A year after the introduction of Apple’s more durable “Ultra” breed of wearable, we’re back for round two. Is the Apple Watch Ultra 2 an upgrade for current owners, or just something for new buyers?
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Design and features
Almost ten generations into the regular Apple Watch but only two in the “Ultra” edition, Apple feels like it has found its footing for what represents a properly premium experience.
Not just a more rugged casing or better glass, but a slightly better experience, with the 49mm screen bigger than the maximum 45mm on the Series 9 Apple Watch, and also including titanium’s stronger than aluminium case, a siren, dive tracking with depth gauge and water temperature sensor, two-frequency GPS, two speakers compared to the usual one, and an extra button just to make it special. You’ll also find a heart rate tracker, ECG, SpO2 blood oxygen sensor, altimeter, compass, accelerometer, temperature sensor, and more.
Much of that is the same as it was on the first Apple Watch Ultra from back in 2022, with this year’s additions being:
- A slightly brighter LTPO OLED screen, maxing out at 3000 nits compared to 2000
- The new S9 processor, upgraded from the original Ultra’s S8
- Second-gen ultra-wideband for more precise Find My tracking, and
- A new way to use your fingers as an extra “double-tap” gesture that monitors your blood
Other than that, the Apple Watch Ultra 2 is the same durable water-resistant Apple Watch UItra you might have seen us give a Best Wearable accolade to last year. You’ll also find it comes with carbon-neutral watch bands out of the box, which is also one of the main differences between most Apple Watch models this year and previous years.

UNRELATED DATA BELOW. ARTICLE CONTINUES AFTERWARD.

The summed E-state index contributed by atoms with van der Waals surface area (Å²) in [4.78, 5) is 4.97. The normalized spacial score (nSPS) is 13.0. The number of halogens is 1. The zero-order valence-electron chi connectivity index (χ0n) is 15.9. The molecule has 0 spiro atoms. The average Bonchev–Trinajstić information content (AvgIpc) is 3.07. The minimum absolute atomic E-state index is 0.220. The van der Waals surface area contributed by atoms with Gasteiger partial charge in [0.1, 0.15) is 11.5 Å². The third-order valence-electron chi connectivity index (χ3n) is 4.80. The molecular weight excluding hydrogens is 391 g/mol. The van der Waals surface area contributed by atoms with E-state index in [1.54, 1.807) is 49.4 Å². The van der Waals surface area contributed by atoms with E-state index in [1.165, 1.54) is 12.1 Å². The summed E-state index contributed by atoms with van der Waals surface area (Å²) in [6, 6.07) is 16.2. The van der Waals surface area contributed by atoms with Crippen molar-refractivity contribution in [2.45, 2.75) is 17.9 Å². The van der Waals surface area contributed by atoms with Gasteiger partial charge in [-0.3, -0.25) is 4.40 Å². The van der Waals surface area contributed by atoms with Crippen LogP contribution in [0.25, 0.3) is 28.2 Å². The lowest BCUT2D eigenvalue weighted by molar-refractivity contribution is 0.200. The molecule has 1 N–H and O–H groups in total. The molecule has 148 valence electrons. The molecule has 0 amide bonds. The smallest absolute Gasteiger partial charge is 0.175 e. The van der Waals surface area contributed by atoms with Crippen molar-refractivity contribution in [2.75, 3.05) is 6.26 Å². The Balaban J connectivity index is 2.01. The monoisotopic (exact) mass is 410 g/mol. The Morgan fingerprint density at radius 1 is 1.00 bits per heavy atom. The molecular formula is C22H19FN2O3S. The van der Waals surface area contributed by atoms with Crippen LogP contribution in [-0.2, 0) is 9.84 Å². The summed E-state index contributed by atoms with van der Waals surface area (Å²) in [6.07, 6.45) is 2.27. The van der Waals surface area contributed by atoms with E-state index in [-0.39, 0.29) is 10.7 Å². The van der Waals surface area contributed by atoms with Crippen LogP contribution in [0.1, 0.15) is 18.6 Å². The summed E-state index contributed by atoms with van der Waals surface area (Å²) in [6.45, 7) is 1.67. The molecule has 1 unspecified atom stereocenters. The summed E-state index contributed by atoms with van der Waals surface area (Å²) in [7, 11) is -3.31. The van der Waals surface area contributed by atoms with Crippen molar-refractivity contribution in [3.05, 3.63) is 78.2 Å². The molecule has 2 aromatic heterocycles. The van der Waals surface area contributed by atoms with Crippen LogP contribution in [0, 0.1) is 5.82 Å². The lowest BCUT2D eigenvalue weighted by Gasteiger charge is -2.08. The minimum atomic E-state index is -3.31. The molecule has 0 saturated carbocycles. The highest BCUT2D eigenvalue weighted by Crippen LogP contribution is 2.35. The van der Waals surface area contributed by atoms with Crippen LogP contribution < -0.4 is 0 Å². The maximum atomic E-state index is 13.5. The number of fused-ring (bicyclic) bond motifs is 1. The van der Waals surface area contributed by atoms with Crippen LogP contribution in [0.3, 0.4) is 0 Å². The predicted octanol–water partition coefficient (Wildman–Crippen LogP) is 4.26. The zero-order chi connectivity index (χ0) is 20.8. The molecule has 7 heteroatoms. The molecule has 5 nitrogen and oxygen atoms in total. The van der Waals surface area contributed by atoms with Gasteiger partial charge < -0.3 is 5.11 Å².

A big screen for the clock and some apps for your health tracking are the main things you’ll be using the Apple Watch Ultra for, and to do so, expect to use some touches and gestures, as well as the buttons that exist.
Like the previous Apple Watch models, you’ll find a Digital Crown with a button inside to let you dial in options, scroll, and press to select, while the button underneath is for bringing up the power control bar, what used to be a slide up and is so much more difficult to bring up by accident. No more inadvertent theatre mode switching!
The Apple Watch Ultra 2 also features a large action button on the right side, which some might say is the precursor and testbed for the action button we found on the iPhone 15 Pro Max. This orange button is an extra, and allows you to map it to features you might want quick access to, such as starting a workout or triggering the torch.